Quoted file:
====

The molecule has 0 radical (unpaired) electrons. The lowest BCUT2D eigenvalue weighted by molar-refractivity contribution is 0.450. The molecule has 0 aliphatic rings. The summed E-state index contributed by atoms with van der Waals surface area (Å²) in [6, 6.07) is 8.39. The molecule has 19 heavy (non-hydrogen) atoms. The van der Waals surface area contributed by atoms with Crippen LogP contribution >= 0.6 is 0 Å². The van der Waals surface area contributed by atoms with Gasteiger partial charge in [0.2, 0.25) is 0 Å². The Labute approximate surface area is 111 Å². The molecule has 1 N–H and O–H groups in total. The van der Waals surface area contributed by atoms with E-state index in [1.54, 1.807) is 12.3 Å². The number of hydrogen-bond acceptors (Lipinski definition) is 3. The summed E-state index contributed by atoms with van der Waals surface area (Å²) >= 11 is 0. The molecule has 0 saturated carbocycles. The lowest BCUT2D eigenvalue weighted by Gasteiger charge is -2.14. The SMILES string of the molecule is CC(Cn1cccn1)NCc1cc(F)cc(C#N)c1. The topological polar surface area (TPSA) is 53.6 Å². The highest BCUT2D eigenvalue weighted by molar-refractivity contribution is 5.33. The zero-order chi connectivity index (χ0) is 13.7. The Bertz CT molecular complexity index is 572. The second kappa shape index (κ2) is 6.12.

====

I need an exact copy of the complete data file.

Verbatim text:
The molecule has 0 radical (unpaired) electrons. The lowest BCUT2D eigenvalue weighted by molar-refractivity contribution is 0.450. The molecule has 0 aliphatic rings. The summed E-state index contributed by atoms with van der Waals surface area (Å²) in [6, 6.07) is 8.39. The molecule has 19 heavy (non-hydrogen) atoms. The van der Waals surface area contributed by atoms with Crippen LogP contribution >= 0.6 is 0 Å². The van der Waals surface area contributed by atoms with Gasteiger partial charge in [0.2, 0.25) is 0 Å². The Labute approximate surface area is 111 Å². The molecule has 1 N–H and O–H groups in total. The van der Waals surface area contributed by atoms with E-state index in [1.54, 1.807) is 12.3 Å². The number of hydrogen-bond acceptors (Lipinski definition) is 3. The summed E-state index contributed by atoms with van der Waals surface area (Å²) >= 11 is 0. The molecule has 0 saturated carbocycles. The lowest BCUT2D eigenvalue weighted by Gasteiger charge is -2.14. The SMILES string of the molecule is CC(Cn1cccn1)NCc1cc(F)cc(C#N)c1. The topological polar surface area (TPSA) is 53.6 Å². The highest BCUT2D eigenvalue weighted by molar-refractivity contribution is 5.33. The zero-order chi connectivity index (χ0) is 13.7. The Bertz CT molecular complexity index is 572. The second kappa shape index (κ2) is 6.12.